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Candidate Confidence and Electoral Appeal: An Experimental Study of the Effect of Nonverbal Confidence on Voter Evaluations

Published online by Cambridge University Press:  14 August 2014


The nonverbal display of confidence is strongly associated with leadership and power. However, its importance for the persuasiveness of campaign messages has not been explored. How important is showing confidence for a political candidate’s ratings? How does confidence condition the effect of the quality of a candidate’s arguments? This article addresses these questions using an innovative experimental approach that makes it possible to better isolate the impact of the candidate’s nonverbal confidence and the quality of his message. While both of these aspects influence voters’ perceptions of the candidate’s electability and qualifications, the nonverbal dimension matters more when it comes to electability. This research contributes to the study of nonverbal communication in elections by expanding the focus of inquiry beyond the effect of pure emotions (happiness or anger) and facial traits.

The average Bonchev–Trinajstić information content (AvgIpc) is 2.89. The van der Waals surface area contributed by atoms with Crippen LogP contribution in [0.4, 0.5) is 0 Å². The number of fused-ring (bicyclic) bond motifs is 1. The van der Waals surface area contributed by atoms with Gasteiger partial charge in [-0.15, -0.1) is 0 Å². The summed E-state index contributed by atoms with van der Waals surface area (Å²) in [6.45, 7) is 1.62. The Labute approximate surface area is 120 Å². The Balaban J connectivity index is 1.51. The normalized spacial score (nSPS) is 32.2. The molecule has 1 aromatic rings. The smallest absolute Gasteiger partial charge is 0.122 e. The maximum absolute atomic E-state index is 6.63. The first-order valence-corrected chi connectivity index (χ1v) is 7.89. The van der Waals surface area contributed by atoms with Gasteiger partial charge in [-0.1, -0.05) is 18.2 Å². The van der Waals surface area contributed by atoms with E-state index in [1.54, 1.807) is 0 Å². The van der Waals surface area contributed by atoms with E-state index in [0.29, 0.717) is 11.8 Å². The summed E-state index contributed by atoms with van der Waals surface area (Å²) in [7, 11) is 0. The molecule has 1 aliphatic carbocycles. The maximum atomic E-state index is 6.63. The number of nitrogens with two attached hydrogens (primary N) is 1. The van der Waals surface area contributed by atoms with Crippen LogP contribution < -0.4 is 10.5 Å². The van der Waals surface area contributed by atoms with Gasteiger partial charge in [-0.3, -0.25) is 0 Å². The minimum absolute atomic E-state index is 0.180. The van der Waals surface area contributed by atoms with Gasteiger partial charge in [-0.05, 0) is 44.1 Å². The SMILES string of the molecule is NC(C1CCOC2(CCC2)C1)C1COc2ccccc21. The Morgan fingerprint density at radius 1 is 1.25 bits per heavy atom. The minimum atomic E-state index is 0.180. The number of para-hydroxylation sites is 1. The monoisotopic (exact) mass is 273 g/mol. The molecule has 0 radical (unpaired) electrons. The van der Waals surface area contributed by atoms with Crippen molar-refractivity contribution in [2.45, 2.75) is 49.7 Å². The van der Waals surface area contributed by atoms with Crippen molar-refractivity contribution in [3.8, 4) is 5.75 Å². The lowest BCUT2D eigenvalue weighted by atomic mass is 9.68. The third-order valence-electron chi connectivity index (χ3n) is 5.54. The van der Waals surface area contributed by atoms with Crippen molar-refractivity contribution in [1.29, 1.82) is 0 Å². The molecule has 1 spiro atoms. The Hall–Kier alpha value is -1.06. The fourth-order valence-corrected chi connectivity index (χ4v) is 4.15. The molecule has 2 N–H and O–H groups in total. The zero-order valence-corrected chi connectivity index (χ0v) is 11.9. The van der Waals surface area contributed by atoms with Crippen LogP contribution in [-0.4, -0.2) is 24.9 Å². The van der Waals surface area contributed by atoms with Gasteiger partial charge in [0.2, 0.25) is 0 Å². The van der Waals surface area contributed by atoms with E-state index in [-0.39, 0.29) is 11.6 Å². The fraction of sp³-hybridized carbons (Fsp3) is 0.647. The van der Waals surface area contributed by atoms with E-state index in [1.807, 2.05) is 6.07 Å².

Original Articles
Copyright © The European Political Science Association 2014 

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Delia Dumitrescu is Postdoctoral Fellow in the Multidisciplinary Opinion and Democracy Research Group, Department of Political Science, University of Gothenburg, Box 711, 405 30 Gothenburg, Sweden ( Elisabeth Gidengil is Hiram Mills Professor, Department of Political Science, McGill University, Room 414, Leacock Building, 855 Sherbrooke Street West, Montreal, Quebec H3A 2T7, Canada ( Dietlind Stolle is Associate Professor, Department of Political Science, McGill University, Room 414, Leacock Building, 855 Sherbrooke Street West Montreal, Quebec H3A 2T7, Canada ( This study received support from the Centre for the Study of Democratic Citizenship ( and from the VP Research at McGill University. We are grateful to Stuart Soroka, J. Scott Matthews and two anonymous referees for their insightful comments, and to Marc Trussler and Joe Heywood for their research assistance. To view supplementary material for this article, please visit


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